In this week’s Off The Shelf, we take a look at Knight Models’ brand new Harry Potter Miniatures Adventure Game, based on the Wizarding World works of J.K. Rowling. The Harry Potter Miniatures Adventure Game brings your favorite Harry Potter characters to the tabletop and lets you pit them against each other and recreate famous battles from the series. In this article we’ll unbox the core set, take a closer look at some of the miniatures and components, have a look at the rules, and also look at two expansion packs.
Our Off The Shelf series is always the first of two parts. Off The Shelf articles are followed up by On The Tabletop, where we take the game to the tabletop, with several gamers from different tabletop backgrounds to get a rounded first impressions of the game. Check back soon for the On The Tabletop article that follows this one.
Harry Potter Miniatures Adventure Game Core Set Unboxing
The quality of the components for the Harry Potter Miniatures Adventure Game is very mixed. The miniatures are the extremely high quality that is to be expected of Knight Models as it is with their Batman Miniatures Game, but the cards and tokens are printed on extremely thin card and aren’t the best quality.
The game boards also have some issues. The bleed around the edge of the boards means that some of the overlays don’t fit exactly when placed across two boards. There’s also a bend in the board to fit them in the box, but when the boards are laid one side up, they doesn’t sit entirely flat and have to be weighted down to get the bend out.
The miniatures from the Harry Potter Miniatures Adventure Game core set include Harry Potter, Ron Weasley, Hermione Granger, 4 Death Eaters, 1 Acromantula and 5 Acromantula Swarms. Assembly is required, as can be seen from the unboxing photos and some of the resin is very fiddley. The cloaks are a very thin resin, some have split on the miniatures we received, but once together and repaired, they do look great and the detail level is exceptional.
A quick read through the rulebook shows that play is relatively straight-forward. To cast a spell, three six sided dice (D6) are rolled, with each 3+ result giving a success. The total amount of successes has to equal more than the difficulty of the spell, and if it’s a combat spell, the target of the attack also rolls a defence roll of three D6s. If the attacker rolls more successes than the target, the spell is a success.
Characters all have a multitude of different stats, and some are used for challenges during the game. The main stats are Cunning, which provides light or dark power to the power pool for the purpose of paying spell costs, Mastery which gives some automatic successes to magic rolls and the Defense stat, which gives some automatic successes to defence rolls.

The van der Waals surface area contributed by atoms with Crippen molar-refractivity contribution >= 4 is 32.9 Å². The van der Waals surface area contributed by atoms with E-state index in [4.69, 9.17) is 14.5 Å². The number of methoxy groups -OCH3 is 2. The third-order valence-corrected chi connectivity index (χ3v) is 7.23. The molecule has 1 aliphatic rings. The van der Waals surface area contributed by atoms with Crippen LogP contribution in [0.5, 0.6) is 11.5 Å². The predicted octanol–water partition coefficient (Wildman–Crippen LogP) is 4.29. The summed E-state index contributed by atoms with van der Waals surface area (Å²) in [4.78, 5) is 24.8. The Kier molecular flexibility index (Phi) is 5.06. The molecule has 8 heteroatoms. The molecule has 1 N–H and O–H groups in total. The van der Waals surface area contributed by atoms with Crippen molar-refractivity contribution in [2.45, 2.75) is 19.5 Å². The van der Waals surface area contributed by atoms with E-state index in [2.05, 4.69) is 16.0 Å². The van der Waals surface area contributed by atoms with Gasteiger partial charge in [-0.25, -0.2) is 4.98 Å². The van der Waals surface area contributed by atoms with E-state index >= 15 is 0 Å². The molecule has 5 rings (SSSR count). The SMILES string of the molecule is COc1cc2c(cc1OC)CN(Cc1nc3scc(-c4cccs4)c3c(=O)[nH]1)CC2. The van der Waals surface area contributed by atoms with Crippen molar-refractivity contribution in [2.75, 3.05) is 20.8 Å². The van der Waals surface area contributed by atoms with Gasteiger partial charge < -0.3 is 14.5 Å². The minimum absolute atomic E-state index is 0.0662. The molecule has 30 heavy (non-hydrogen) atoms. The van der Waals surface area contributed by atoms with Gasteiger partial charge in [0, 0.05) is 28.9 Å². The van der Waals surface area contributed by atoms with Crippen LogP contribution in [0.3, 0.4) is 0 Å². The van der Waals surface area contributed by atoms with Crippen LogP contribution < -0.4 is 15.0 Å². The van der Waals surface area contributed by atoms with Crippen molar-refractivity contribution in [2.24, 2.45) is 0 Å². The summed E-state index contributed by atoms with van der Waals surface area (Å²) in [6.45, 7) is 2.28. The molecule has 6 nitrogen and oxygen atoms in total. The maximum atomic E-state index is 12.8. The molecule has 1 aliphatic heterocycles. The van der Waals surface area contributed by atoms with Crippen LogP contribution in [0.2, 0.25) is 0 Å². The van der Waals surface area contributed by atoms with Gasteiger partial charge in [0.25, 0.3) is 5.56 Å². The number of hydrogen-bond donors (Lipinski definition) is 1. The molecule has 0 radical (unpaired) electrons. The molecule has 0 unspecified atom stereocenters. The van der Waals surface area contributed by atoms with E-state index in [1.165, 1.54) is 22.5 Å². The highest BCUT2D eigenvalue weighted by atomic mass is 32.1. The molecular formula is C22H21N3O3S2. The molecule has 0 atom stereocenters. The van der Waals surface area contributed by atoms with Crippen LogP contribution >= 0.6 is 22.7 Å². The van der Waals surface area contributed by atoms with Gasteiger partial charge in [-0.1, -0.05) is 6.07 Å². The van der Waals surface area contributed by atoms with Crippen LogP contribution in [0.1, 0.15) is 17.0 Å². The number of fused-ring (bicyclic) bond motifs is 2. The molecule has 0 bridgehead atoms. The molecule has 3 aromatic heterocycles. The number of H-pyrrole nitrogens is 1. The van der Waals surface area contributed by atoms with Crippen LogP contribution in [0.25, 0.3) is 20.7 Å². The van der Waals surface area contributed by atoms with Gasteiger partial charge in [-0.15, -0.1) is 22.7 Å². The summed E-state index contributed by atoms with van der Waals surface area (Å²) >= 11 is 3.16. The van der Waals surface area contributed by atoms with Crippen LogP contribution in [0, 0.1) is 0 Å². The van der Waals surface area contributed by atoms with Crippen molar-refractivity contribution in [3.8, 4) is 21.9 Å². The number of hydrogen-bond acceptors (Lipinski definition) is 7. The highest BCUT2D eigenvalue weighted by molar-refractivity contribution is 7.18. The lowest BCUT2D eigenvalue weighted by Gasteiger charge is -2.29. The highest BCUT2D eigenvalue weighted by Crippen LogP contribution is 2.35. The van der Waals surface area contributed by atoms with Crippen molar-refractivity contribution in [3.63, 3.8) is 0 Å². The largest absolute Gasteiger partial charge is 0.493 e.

All characters also have a host of other traits and abilities, which are explained in full in the rulebook and every character has either a fixed spell on their stat card, or an ability/attack.
Spells have an interesting mechanic in cooldown. Once a spell is cast, a counter is placed on the spell card and is rotated each turn until the cooldown clock is completed and the spell can be cast again, allowing you to keep track of what spells your characters have available.
Other cards provided in the core set are equipment and potion cards. These can be bought for your heroes when putting your group together, along with paying the heroes and spell costs. Event, Adventure and Quest cards are provided and are used throughout play to add variety in games. The Event cards provide effects that change each turn, the Adventure cards are available to players after the second activation, three of these are drawn and the player who activates a miniature can select one to use. The Quest cards provide players with an additional way to earn Victory Points (VPs) ontop of the scenario objectives. Also included in the Core Set are the Campaign Cards, which are used if the game is played in Co-operative play, to add extra depth against the AI magical creatures.
One thing that struck me immediately with the Harry Potter Miniatures Adventure Game was how much the system was crying out for an AI mode. There is a co-operative mode that can be played solo, but it’s really just a matter of fighting off monsters and meeting challenges. A comprehensive AI mode for the Death Eaters for Harry Potter and co to battle, or even AI for Harry Potter so that you can fight against them solo or cooperatively with the Death Eaters would have been incredible.
As a bonus preview, we were also sent two expansion packs, Dumbledore’s Army Students Pack and the Slytherin Students Pack. Both packs add extra miniatures, their unit cards, as well as spells, potions and items, which can be seen in the gallery below. These packs, along with game board expansions and magical creatures can be added to the Core Set. Knight Models have also announced the Wizarding War expansion packs that add dueling to the Harry Potter Miniatures Adventure Game when they are released in the next few months.
We haven’t gone into too much detail about the rules, as this Off The Shelf preview of the Harry Potter Miniatures Adventure Game will be followed up by an On The Tabletop play-through where we look at the rules and gameplay in full. So make sure you come back to check that out for the full details on how the game plays.
The copy of the Harry Potter Miniatures Adventure Game used in this preview was provided by Asmodee UK.
Are you a Harry Potter fan? What do you think of the Miniatures Adventure Game miniatures? Have you played the Harry Potter Miniatures Adventure Game? What did you think? Let us know in the comments below.